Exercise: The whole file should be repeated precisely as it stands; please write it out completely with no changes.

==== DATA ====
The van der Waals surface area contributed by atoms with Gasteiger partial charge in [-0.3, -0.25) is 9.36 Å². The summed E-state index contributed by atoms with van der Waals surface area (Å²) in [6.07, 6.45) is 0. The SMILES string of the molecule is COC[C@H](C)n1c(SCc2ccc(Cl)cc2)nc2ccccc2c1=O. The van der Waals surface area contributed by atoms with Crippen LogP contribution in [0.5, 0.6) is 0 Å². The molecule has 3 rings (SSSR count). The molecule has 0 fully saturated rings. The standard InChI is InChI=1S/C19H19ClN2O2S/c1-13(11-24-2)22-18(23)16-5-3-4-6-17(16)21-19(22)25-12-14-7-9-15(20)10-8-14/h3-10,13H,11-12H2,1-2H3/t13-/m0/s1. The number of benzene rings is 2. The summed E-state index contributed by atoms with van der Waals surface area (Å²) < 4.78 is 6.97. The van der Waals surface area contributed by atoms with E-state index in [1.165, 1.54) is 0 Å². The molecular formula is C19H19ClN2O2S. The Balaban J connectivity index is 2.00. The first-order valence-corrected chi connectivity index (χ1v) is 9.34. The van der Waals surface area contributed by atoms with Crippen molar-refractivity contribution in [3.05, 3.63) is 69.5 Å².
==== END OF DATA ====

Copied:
The van der Waals surface area contributed by atoms with Gasteiger partial charge in [-0.3, -0.25) is 9.36 Å². The summed E-state index contributed by atoms with van der Waals surface area (Å²) in [6.07, 6.45) is 0. The SMILES string of the molecule is COC[C@H](C)n1c(SCc2ccc(Cl)cc2)nc2ccccc2c1=O. The van der Waals surface area contributed by atoms with Crippen LogP contribution in [0.5, 0.6) is 0 Å². The molecule has 3 rings (SSSR count). The molecule has 0 fully saturated rings. The standard InChI is InChI=1S/C19H19ClN2O2S/c1-13(11-24-2)22-18(23)16-5-3-4-6-17(16)21-19(22)25-12-14-7-9-15(20)10-8-14/h3-10,13H,11-12H2,1-2H3/t13-/m0/s1. The number of benzene rings is 2. The summed E-state index contributed by atoms with van der Waals surface area (Å²) < 4.78 is 6.97. The van der Waals surface area contributed by atoms with E-state index in [1.165, 1.54) is 0 Å². The molecular formula is C19H19ClN2O2S. The Balaban J connectivity index is 2.00. The first-order valence-corrected chi connectivity index (χ1v) is 9.34. The van der Waals surface area contributed by atoms with Crippen molar-refractivity contribution in [3.05, 3.63) is 69.5 Å².